Cloth $28.00 ISBN: 9780226014609 Published June 2000
Paper $20.00 ISBN: 9780226014616 Published June 2002

The Wages of Sin

Sex and Disease, Past and Present

Peter Lewis Allen

The Wages of Sin
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Peter Lewis Allen

226 pages | 14 halftones | 6 x 9 | © 2000
Cloth $28.00 ISBN: 9780226014609 Published June 2000
Paper $20.00 ISBN: 9780226014616 Published June 2002
Near the end of the century, a new and terrifying disease arrives suddenly from a distant continent. Infecting people through sex, it storms from country to country, defying all drugs and medical knowledge. The deadly disease provokes widespread fear and recrimination; medical authorities call the epidemic "the just rewards of unbridled lust"; a religious leader warns that "God has raised up new diseases against debauchery." The time was the 1490s; the place, Europe; the disease, syphilis; and the religious leader was none other than John Calvin.

Throughout history, Western society has often viewed sickness as a punishment for sin. It has failed to prevent and cure diseases—especially diseases tied to sex—that were seen as the retribution of a wrathful God. The Wages of Sin, the remarkable history of these diseases, shows how society's views of particular afflictions often heightened the suffering of the sick and substituted condemnation for care. Peter Allen moves from the medieval diseases of lovesickness and leprosy through syphilis and bubonic plague, described by one writer as "a broom in the hands of the Almighty, with which He sweepeth the most nasty and uncomely corners of the universe." More recently, medical and social responses to masturbation in the eighteenth and nineteenth centuries and AIDS in the twentieth round out Allen's timely and erudite study of the intersection of private morality and public health. The Wages of Sin tells the fascinating story of how ancient views on sex and sin have shaped, and continue to shape, religious life, medical practice, and private habits.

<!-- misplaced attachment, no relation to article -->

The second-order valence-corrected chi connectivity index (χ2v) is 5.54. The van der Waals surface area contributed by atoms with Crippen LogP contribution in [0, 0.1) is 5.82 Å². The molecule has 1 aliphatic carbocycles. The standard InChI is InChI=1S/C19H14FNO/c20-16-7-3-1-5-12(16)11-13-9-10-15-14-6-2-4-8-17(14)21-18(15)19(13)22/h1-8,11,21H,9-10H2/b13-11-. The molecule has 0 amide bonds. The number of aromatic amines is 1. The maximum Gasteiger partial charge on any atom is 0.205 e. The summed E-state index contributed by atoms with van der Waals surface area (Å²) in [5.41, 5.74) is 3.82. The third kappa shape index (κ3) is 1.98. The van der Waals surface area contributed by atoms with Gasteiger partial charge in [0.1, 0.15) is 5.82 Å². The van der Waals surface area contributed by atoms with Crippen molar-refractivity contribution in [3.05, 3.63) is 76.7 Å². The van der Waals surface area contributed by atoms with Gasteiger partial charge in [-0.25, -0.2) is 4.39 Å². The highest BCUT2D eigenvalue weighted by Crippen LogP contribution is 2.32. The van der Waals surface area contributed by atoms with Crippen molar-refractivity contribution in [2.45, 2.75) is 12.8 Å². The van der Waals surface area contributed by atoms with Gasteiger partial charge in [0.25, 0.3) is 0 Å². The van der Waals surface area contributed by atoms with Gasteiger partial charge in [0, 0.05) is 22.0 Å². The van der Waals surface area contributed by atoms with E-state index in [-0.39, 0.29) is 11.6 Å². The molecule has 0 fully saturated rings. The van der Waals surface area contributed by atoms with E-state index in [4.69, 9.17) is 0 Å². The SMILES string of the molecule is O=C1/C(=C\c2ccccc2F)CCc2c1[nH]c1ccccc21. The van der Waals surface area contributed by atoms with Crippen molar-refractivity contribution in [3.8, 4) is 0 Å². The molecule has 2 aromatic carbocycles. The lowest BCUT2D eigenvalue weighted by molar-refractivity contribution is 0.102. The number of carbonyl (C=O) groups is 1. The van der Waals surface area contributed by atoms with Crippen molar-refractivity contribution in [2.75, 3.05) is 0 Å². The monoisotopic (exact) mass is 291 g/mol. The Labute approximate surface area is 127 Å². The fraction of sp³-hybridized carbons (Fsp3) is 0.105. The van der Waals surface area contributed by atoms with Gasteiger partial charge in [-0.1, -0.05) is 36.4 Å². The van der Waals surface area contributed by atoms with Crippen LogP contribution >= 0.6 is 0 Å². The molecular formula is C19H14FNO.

Contents
Illustrations
Acknowledgments
Introduction
1. Sex by Prescription: Lovesickness in the Middle Ages
2. To Live outside the Camp: Medieval Leprosy
3. The Just Rewards of Unbridled Lust: Syphilis in Early Modern Europe
4. A Broom in the Hands of the Almighty: Bubonic Plague
5. The Heinous Sin of Self-Pollution: Medicine, Morals, and Masturbation
6. AIDS in the U.S.A.
Conclusion: The Week Nobody Died
Notes
Bibliography
Index
For more information, or to order this book, please visit http://www.press.uchicago.edu
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